تثير الأزمة السورية في أذهان الكثير منا صور أسر اللاجئين وهم يُمنعون من عبور الحدود الأوروبية، فضلا عن مشاهد مخيمات الإغاثة الإنسانية المترامية. إلا أن غالبية الفارين من العنف ظلوا بالمدن داخل سوريا وفي البلدان المجاورة أملا في السلامة والحصول على خدمات ووظائف أفضل.
- ولا يقتصر هذا على سوريا، لكنه حقيقة واقعة في العديد من البلدان المتأثرة بالصراع في الشرق الأوسط وما وراءه.
أزمة النزوح القسري في الشرق الأوسط هي أيضا أزمة مدن
على النقيض مما حدث في المرات السابقة، تهيمن طبيعة المدن على أزمات النزوح الحالية. في جميع أنحاء الشرق الأوسط- لاسيما سوريا والعراق والأردن ولبنان- أعاد التدفق المفاجئ للأعداد الضخمة من البشر تعريف الأثر المدني في المدن بعد أن ألقى بضغوط هائلة على البنية التحتية والخدمات والإسكان والفرص الاقتصادية على المستوى المحلي.
As many readers will know, CommGAP has developed a couple of training courses. We now run these courses in partnership with the World Bank Institute. A few years ago, we began to commission technical briefs on various aspects of communication and governance for use in the training courses. They are quick, hopefully accessible introductions to various key topics in communication, especially political communication. Each brief was written by an expert in the field although we have not attached the names of the writers, these being our corporate products. We have decided to share these briefs more broadly. Please feel free use them as appropriate. We would appreciate comments on them as well.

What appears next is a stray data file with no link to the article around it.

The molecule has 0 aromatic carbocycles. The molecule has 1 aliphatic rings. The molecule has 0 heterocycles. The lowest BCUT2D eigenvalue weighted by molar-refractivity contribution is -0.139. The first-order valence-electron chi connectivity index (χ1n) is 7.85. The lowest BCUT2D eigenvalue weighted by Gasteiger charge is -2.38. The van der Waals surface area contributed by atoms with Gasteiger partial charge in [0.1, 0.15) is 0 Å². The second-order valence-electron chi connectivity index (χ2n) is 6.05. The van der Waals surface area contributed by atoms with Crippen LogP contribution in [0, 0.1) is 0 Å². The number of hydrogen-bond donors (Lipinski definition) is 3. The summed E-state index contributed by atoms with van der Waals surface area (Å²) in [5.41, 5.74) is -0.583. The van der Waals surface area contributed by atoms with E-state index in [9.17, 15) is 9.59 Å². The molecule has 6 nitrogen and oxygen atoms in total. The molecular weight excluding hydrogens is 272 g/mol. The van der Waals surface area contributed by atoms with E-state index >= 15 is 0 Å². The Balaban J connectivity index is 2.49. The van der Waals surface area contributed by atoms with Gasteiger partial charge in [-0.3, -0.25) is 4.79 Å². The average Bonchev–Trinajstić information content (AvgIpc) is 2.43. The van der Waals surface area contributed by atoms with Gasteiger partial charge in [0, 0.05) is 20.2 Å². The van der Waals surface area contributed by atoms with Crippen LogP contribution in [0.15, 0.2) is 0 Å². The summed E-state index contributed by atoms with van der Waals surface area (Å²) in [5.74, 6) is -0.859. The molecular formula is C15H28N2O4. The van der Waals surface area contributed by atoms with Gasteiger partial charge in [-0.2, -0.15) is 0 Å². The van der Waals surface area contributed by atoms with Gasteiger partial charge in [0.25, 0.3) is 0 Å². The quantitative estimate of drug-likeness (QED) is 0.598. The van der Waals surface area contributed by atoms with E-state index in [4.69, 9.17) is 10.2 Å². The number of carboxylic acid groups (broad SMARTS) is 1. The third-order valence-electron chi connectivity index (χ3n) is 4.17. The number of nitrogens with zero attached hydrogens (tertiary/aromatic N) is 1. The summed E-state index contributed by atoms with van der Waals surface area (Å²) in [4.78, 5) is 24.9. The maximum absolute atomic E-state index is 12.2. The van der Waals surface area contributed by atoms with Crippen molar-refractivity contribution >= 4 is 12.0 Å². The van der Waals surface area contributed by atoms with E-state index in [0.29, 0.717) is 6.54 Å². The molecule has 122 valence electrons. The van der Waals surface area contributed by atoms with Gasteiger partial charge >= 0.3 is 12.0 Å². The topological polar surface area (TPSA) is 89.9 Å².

"The material for opinion research - all sorts of opinions held by all sorts of population groups - is not already constituted as public opinion simply by becoming the object of politically relevant considerations, decisions, and measures. The feedback of group opinions...cannot close the gap between public opinion as a fiction of constitutional law and the social-psychological decomposition of its concept. A concept of public opinion that is historically meaningful, that normatively meets the requirements of the constitution of a social-welfare state, and that is theoretically clear and empirically identifiable can be grounded only in the structural transformation of the public sphere itself and in the dimensions of its development."